Brian along the long ridge walk

Nice views of Huron's rugged east face were readily available from numerous vantage points along the ridge, starting with Point 13462. Sawatch views were plentiful, including LaPlata to the north; Missouri, Belford and Oxford to the east; and the Three Apostles peaks to the south. Other Collegiate peaks were probably visible to the south and east, but not being that familiar with the Sawatch range, I did not specifically identify any of them.

East slope of 13462 showing some muscle, with Huron right above Maryjane.

Huron's east face from 13462. Ice Mountain and West Apostle show to the left of Huron's summit, in the upper center o

Dennis and me atop 13462. This is looking north, so I believe that's LaPlata at left-center horizon.

The next sub-summit was Brown's Peak, a slightly higher (13,523') and larger point. We ascended an easy, mostly grassy slope to reach that marker at 10 a.m. From here, Huron stood close and the heavily-trafficked standard approach trail was clearly visible.

At Brown's Peak summit - getting close!

Starting down Brown's Peak toward Huron. The ridge was starting to call our names.

Between Brown's and Huron, however, lay another point on the ridge, this one topping out at 13,518. This point actually offered a much sportier ridge section, with large boulders and some exposure on both sides. Some of us enjoyed the opportunity to scramble a bit and catch a little air. However, we were also feeling the fatigue of our first summit climb of the year, and Huron's summit towered another 600 feet above the connecting saddle in front of us. So, we peeled off the ridge crest short of the peak of 13,518 and headed straight for that saddle. If you're the type who enjoys "sporting alternatives," and maybe have been putting off Huron as being a bit tame, you might consider spicing it up by taking the Lulu Gulch approach direct to Brown's Peak (covered in Geojed's route description) and then follow the ridge of 13,518 all the way to the saddle with Huron.

This and the next 3 shots are all along the ridge between Brown's and Pt. 13518

Huron's standard approach trail is clearly seen at the right, but first, some fun on the ridge.

There was some air to be found along these blocks.

For us, a couple of short trail options connected the saddle with the main trail. We had not seen another human being outside of our group up to this point. Now we joined the hordes of Sunday climbers with their dogs, cause t-shirts, odd hats and various idiosyncrasies. We ground up the trail to the summit and joined the party at around 11:30 a.m. Of course we fit right in that crowd with our Hawaiian shirts, which did indeed draw more than a few admiring comments.

Working up that final pitch.

Summit pitch and Brown's peak from on top of Huron.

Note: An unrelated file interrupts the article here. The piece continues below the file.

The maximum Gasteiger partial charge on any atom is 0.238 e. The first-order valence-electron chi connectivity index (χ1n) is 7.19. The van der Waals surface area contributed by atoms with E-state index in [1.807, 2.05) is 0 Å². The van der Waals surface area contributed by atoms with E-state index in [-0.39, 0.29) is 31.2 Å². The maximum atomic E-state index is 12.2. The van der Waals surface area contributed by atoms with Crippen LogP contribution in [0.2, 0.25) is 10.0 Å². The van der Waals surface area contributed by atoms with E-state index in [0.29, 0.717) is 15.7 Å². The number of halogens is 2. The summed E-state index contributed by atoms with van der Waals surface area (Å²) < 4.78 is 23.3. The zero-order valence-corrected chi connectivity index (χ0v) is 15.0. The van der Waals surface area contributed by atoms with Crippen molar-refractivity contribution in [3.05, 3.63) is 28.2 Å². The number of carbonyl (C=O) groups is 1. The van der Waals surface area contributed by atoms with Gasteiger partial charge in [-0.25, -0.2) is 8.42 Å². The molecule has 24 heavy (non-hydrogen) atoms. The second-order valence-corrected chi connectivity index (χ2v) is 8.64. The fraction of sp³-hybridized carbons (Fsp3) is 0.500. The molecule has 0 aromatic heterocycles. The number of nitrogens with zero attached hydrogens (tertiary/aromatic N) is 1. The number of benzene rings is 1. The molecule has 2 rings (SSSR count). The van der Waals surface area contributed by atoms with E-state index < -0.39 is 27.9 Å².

One part of that party which we didn't appreciate was a group of guys driving golf balls off the summit in the general direction of the Clohesy Lake drainage to the east. I suppose their drives generally landed on the steep, loose east slopes of Huron, where the chances of finding a human being are minuscule. But if one of those balls ever did find a person, or animal, it would be a killer. They also hooked a few toward the south, and Maryjane thought the wind from the east could have carried them back to the ridge - where we had been not that long ago. I thought the chance of that was also very remote, but all in all, we judged it to be a douchebag action.

Summit party. I owned the red carpet with my trendsetting outfit - shirt accented by duct-taped pants and Flying Nun headgear

Summit shot:Three Apostles in background; Five Yahoos in front.

After a leisurely summit stay we started down the scenic west basin around noon. The Sunday hikers were still streaming up the trail on this bluebird day. As always, the younger members of our group descended much faster than Mark and I. Dennis and Brian strode down ahead while we gimped along. Maryjane hung be back with us for a while before striding out ahead of us to try (unsuccessfully) to catch up with Dennis and Brian. As we worked our way down scenic switchbacks through the forest, a chatty schoolteacher gal decided Mark was the ideal partner for a one-way conversation. I maintained an optimum distance ahead of them: far enough that I didn't have to participate, but within earshot for amusement, knowing well my brother's lack of tolerance for such blathering.

Beautiful basin

This idyllic meadow provided a great place for a break after a long day at altitude.

Wildflowers were in full glory

Knowing the difference in our descent speeds, we had planned for the youngsters to hike back to our vehicle at the base of the Lulu Gulch trail, and drive it back up the road to the upper South Winfield trailhead. That plan worked out nicely, at least for Mark and me. After a rest break at the main trailhead, we had just started hiking down the road from there when our vehicle showed up with the other three members of our group. We gladly rode out from there.